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Dieterich BUXTEHUDE (c.1637-1707)
Opera Omnia VI, Harpsichord Works II
CD 1
Aria in C BuxWV 246 [13:20]
Suite in e BuxWV 236 [7:49]
Aria in a BuxWV 249 [4:52]
Suite in F BuxWV 239 [4:42]
Suite in a BuxWV deest [7:57]
Canzona in d BuxWV 168 [3:45]
Suite in a BuxWV 244 [8:09]
Suite in C BuxWV 227 [7:03]
Toccata in G BuxWV 165 [4:19]
CD 2
Aria Rofilis in d BuxWV 248 [2:42]
Suite in G BuxWV 240 [6:14]
Suite in e BuxWV 237 [8:54]
Canzona in C BuxWV 166 [4:03]
Courante in d BuxWV Anh. [1:55]
Suite in g BuxWV 241 [7:13]
Suite in C BuxWV 229 [3:55]
Ton Koopman (harpsichord)
rec. 2007, Lübeck, Germany. DDD
CHALLENGE CC72245 [62:02 + 35:02]
Experience Classicsonline

This is the sixth set in a series of what looks as though it will eventually stretch to two dozen or so volumes. The whole – on Challenge - will contain all the works of the important north German-Danish composer and keyboard player, Dieterich Buxtehude. Volume VI has two CDs of his harpsichord music.
If nothing else (and there is much else), the project will throw brighter light on just how varied was Buxtehude’s output – and how accomplished a composer he was. All the more pity, incidentally, that not all of his music is extant. Volume I contained a first selection of harpsichord pieces; Volumes II and V vocal works while Volumes III and IV were dedicated to the organ. So, the logic for listeners is slanted firmly in the direction of collecting the entire series, because volumes are being issued in what may appear somewhat serendipitous fashion.
In terms of strength and variety of interpretation this, of course, not only puts quite a weight on the director; especially when they are also the chief soloist. It also asks us to trust - in almost every respect - the musical judgements of one performer who is also the originator and fashioner of the project. Such concentration could be a liability. Unless that figure at the centre of everything is Ton Koopman. Fresh from a Bach cantata series which occupied him for ten years and has turned out to be something of a triumph, Koopman seems likely now to be spending as long – or longer – devoted to Buxtehude.
Devotion is the operative word. This is a labour of love. But it has not a whiff of  amateurish admiration. Rather, the playing style, editing, supporting essays and indeed the whole splendid presentation start from the premise that Buxtehude is a very great composer and one whose greatness has to be taken for granted, as it is with Bach and Handel. And that we should thus let the music take us where it will.
In fact it takes us to some most interesting places… there are pieces in the stylus phantasticus (flourishing, improvisatory music); pieces of equal passion – but directed towards precision in every note; French-style dance suites, and works that could be described as almost experimental. It’s likely that these compositions had an audience of amateur and informal performers and performances: there is a simplicity and reluctance to venture into remoter keys than C major, D major and minor, E minor, F major, G major and minor, A major and minor.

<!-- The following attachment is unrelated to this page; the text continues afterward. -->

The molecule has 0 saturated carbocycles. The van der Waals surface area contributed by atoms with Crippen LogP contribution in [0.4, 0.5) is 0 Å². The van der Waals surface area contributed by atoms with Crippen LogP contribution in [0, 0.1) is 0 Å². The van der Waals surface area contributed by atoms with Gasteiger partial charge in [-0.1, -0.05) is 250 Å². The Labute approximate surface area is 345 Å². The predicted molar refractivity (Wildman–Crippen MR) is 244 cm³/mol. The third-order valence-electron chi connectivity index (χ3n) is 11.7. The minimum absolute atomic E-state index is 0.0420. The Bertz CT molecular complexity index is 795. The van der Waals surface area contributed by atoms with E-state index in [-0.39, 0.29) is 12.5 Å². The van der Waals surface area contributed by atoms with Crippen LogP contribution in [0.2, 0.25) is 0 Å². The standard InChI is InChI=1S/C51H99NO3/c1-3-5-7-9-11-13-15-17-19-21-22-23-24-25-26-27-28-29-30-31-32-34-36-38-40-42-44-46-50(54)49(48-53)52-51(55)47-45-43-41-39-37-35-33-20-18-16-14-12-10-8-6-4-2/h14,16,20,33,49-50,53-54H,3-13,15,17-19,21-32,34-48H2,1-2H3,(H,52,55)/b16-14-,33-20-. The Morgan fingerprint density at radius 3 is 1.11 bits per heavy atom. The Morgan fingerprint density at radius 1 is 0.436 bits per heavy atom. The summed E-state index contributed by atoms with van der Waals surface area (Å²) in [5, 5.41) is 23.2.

There is – of course – some overlap between pieces which Buxtehude wrote for the harpsichord and those for the organ without pedals, manualiter. Nor can we overlook the fact that none of the manuscripts for Buxtehude’s harpsichord music survives – we only have copies. Koopman took the decision not to try and cram all that oeuvre onto three CDs so the fourth here (CD 2 in this set) is but 35 minutes long.
No matter: playing modern instruments by Willem Kroesbergen, Koopman has produced a feast. Not a sampler or dry recital of curios. But music which you will want to listen to repeatedly for the compositions’ profundity, liveliness, and their textures - both gentle and aggressive. We have to thank Koopman as well for the variety that he offers us so convincingly. His interpretation of the Suite in e BuxWV 236 (CD1 tr.2), for instance, shows great contrasts of colour and temperament; not hurried or peremptory, he nevertheless makes no apologies for leading us through the movements, rather than asking us to take them or leave them. This is a prudent approach that does the music real justice.
Koopman’s playing convinces, then, from the first note. It’s sensitive, stylish, articulate and consistent in every respect. There are other ongoing series (Julia Brown’s on Naxos stands out; as does Vogel’s on MD&G). Other interpretations certainly have their advantages. But Koopman has the lead for the way in which his immersion in the material seems to have conferred ample scope to breath, to have let the music find its own depth and work as it was intended to… particularities of tempi, nuances of phrasing and felicitous ornamentation in the service of invention – not virtuosity.
At times the music is somewhat ‘dry’, seems more of an exploration than a celebration – even the opening Aria in C (CD1 tr.1) has a Handelian predictability to it. Yet Koopman maintains and freshens our interest in it by playing it as though with a small band of avid listeners all hearing it for the first time. So this is compelling playing of generally exciting and original music and should be immediately added to the collection of anyone with a love of the Baroque keyboard and/or the less celebrated corners of Buxtehude.
Mark Sealey


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